Tax Reductions, Tax Changes, and the Marriage Penalty
Posted: 21 Jan 2002
Policymakers have directed much effort towards reducing or eliminating the so-called "marriage penalty" present in the U.S. individual income tax. However, because the marriage penalty is frequently misunderstood, many suggested remedies do little to reduce the penalty, and in some cases even exacerbate it. In this paper we use the recent income tax reduction proposal of the Bush Administration to highlight some of the challenges involved in reducing the marriage penalty. Using representative couples with varying distributions of income and family structure, we contrast the marriage penalties under current tax law (as of May 2001) with those under the tax structure in the Administration's proposal. Our calculations indicate that it is certainly feasible to reduce the marriage penalty. However, our calculations also indicate that achieving this goal can be a difficult task, with tax reductions and other tax changes sometimes having unintended and unanticipated effects. In particular, the Bush tax plan does not eliminate the marriage tax, and in some cases actually makes the marriage penalty even larger than it is at present. In short, reducing marriage penalties is not as simple as reducing income taxes.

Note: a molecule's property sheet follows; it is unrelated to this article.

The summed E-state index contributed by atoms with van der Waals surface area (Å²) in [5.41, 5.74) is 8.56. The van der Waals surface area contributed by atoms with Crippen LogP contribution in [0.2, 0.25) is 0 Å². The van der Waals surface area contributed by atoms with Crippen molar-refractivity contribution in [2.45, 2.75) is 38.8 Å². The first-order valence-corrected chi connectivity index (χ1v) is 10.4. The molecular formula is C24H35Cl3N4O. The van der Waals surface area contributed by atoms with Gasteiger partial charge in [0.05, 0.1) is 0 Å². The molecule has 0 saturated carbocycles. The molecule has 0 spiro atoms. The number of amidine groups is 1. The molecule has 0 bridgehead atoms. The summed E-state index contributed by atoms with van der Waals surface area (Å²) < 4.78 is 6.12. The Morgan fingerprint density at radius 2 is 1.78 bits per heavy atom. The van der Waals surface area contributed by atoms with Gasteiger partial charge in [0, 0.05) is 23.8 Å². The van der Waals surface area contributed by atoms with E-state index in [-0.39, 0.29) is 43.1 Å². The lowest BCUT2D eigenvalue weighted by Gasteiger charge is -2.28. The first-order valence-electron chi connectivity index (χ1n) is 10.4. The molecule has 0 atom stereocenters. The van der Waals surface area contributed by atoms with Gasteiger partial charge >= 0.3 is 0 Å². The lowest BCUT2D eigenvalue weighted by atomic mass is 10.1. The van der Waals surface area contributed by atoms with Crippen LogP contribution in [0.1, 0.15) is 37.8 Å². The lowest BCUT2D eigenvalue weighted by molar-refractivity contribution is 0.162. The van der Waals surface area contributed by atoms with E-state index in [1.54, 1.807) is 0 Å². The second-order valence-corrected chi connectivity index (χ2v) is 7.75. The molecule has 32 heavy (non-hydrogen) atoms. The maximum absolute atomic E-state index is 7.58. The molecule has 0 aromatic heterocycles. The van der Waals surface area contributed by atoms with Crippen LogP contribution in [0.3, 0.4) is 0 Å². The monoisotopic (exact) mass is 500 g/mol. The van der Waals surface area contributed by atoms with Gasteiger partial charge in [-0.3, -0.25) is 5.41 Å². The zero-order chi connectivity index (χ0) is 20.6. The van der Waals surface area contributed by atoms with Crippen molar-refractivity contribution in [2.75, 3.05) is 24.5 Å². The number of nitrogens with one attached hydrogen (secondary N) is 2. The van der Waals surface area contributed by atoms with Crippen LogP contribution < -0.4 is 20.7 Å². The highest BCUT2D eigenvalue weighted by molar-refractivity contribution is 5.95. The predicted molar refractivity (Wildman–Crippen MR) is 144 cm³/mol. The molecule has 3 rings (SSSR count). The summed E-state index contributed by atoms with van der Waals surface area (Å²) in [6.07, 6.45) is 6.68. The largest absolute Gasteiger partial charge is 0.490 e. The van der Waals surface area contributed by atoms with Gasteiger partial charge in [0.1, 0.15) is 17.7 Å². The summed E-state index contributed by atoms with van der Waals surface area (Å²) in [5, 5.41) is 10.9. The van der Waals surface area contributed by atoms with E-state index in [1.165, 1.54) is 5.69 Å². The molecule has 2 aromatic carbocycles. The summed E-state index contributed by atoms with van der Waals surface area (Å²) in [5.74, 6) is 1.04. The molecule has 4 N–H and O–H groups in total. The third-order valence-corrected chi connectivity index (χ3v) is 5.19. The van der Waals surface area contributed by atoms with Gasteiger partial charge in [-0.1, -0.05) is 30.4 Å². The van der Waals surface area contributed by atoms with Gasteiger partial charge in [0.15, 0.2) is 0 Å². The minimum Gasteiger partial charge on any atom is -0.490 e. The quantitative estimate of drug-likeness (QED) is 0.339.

JEL Classification: H2, H24, J12, J18
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